What is a Frizzle Chicken?

A frizzle chicken is a very unique bird. Its curly feathers stick out in all directions, giving the chicken the appearance of a mop. Or perhaps a feather duster would be a better analogy.

In any case, is a frizzle a breed of chicken, or is frizzling a peculiar feather arrangement? Well, that just depends on who you ask. Frizzle fans consider their favorite chickens a breed, regardless of the parentage of the individual bird. However, they make a couple of exceptions: frizzled Polish and frizzled Japanese Bantams are not considered Frizzles (as in the breed) by Frizzle fanciers. They are simply regarded as variations of their respective breeds.

Which makes sense, because genetically a frizzle is not a breed; it is simply any chicken with frizzled feathers. You can have a frizzled Cochin or a frizzled Plymouth Rock or a frizzled Polish, or a frizzled crossbreed for that matter.

The Genetics of Frizzling

Frizzling is caused by a dominant gene—one which “trumps” the other varieties of the same gene. In this case, the other variety is the gene for normal feathering. A frizzled chicken has one frizzle gene and one normal gene. Because the frizzle gene is dominant, the normal gene is “trumped” and is prevented from producing straight feathers. When two chickens with this gene combination are mated, the result is as follows:

  • 25% of the offspring will have two normal genes.
  • 50% of the offspring will have one frizzle gene and one normal gene.
  • 25% of the offspring will have two frizzle genes.

However, having a chicken with two frizzle genes is generally not desirable. Instead of having the lovely feather-duster appearance, the poor bird will have thin, delicate feathers that break off at the slightest touch. The result is a chicken that spends most of the year being bald. Bald chickens are just not attractive, and they don’t like the cold much.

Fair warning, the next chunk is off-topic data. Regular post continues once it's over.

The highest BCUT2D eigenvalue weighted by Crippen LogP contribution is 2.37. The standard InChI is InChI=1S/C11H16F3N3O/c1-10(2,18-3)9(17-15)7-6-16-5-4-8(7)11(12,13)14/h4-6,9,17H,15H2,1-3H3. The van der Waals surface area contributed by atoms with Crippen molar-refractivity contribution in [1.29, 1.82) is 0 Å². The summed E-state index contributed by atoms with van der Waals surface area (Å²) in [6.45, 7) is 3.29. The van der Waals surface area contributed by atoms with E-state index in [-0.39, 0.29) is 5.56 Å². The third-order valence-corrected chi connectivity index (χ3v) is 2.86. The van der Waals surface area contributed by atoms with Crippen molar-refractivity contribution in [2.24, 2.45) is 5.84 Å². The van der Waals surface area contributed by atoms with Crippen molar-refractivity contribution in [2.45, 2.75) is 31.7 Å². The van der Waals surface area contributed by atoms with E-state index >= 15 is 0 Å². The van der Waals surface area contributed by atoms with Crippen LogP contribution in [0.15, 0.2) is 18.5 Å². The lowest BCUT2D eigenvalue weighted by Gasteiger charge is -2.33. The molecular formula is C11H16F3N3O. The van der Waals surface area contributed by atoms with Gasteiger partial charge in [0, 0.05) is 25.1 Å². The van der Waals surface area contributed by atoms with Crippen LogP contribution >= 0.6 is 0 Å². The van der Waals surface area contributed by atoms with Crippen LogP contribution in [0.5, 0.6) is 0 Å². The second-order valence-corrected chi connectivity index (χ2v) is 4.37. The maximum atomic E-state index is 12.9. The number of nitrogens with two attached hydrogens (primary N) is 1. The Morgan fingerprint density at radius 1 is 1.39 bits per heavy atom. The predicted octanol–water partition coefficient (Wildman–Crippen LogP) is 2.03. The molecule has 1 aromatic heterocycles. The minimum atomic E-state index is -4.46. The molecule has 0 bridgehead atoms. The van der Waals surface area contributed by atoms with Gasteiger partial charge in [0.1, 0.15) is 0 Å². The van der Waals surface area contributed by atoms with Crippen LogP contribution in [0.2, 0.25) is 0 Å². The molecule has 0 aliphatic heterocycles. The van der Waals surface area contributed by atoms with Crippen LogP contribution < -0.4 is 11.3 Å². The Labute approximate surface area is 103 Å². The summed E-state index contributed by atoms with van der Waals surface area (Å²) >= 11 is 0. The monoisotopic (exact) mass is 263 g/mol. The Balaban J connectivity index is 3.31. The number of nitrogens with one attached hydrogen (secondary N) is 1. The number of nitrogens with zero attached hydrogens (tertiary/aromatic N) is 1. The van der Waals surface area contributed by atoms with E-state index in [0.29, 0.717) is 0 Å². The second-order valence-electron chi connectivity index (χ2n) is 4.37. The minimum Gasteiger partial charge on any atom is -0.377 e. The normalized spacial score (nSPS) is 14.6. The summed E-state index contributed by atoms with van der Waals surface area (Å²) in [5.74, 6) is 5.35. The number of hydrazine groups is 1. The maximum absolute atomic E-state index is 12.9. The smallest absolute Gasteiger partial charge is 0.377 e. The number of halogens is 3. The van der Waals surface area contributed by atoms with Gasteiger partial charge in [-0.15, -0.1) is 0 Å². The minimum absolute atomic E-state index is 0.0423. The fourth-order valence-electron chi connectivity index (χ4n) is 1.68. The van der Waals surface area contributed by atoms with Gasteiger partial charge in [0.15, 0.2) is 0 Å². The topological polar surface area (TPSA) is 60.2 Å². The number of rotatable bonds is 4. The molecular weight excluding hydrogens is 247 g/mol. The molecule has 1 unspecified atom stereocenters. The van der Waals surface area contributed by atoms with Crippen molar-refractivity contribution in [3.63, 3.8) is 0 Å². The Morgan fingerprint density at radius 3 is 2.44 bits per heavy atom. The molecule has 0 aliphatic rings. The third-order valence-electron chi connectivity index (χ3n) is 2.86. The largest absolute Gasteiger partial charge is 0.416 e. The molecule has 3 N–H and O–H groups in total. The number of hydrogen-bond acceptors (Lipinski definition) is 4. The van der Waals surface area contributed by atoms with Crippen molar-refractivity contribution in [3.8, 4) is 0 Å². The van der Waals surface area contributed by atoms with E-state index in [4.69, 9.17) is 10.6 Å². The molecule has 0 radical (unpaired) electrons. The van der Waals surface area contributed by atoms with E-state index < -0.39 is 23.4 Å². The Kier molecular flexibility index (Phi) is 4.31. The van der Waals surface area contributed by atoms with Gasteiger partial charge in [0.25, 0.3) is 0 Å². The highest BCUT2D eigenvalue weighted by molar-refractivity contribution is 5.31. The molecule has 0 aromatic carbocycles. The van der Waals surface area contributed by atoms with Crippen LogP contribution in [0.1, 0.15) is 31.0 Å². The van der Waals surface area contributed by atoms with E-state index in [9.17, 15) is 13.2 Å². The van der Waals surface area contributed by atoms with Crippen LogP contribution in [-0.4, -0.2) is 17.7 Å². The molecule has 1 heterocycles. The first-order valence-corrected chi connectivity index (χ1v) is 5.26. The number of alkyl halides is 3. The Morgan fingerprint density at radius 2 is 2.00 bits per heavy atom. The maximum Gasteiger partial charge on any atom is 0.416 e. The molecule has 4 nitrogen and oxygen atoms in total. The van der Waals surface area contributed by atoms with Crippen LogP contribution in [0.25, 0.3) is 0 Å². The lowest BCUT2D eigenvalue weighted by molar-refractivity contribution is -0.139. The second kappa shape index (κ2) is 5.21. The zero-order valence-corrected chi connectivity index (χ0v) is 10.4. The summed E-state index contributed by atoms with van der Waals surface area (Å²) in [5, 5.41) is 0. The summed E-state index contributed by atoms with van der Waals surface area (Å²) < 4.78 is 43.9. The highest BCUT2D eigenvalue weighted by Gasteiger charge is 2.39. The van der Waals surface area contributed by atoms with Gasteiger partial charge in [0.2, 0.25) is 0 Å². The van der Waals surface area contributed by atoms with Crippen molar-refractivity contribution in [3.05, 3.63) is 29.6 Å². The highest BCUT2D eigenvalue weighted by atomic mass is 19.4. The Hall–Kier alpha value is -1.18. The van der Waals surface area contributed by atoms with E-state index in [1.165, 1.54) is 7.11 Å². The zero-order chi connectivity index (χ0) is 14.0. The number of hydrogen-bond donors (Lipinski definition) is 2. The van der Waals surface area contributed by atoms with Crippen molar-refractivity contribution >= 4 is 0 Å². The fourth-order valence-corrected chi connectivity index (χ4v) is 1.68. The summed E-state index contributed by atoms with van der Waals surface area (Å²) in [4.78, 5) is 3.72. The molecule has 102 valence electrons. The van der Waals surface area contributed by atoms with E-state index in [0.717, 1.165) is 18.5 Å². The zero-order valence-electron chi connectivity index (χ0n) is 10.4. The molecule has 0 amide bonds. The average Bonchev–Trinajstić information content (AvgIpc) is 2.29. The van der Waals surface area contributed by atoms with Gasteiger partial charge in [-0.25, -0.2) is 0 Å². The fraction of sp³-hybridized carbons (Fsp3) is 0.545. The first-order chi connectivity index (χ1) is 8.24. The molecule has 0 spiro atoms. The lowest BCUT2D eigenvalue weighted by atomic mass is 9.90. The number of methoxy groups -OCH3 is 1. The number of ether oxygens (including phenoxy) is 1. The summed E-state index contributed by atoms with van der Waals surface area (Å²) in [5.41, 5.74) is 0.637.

Therefore, most Frizzle fans prefer to breed a normal chicken to a frizzled chicken. This cross results in the following:

  • 50% of the offspring will have two normal genes.
  • 50% of the offspring will have one frizzle gene and one normal gene.

Thus the bald chickens are avoided altogether.

Frizzle Faults

Just because a Frizzle has one frizzle gene and one normal gene does not mean it is free from frizzling-related problems, however. Even though it isn’t bald, it still isn’t very weatherproof. A normal chicken’s feathers are designed to shed a reasonable amount of rain, but frizzled chickens have little natural defense against the elements. Therefore, they must be provided with dry shelter, and they do require extra protection from the cold.

Also, Frizzles cannot fly. Perches must be placed low enough that the chickens can jump up onto them easily, or they will spend the night on the ground.

But for those who are able to properly house their flock, the eye-catching Frizzle can make an interesting addition to the backyard menagerie.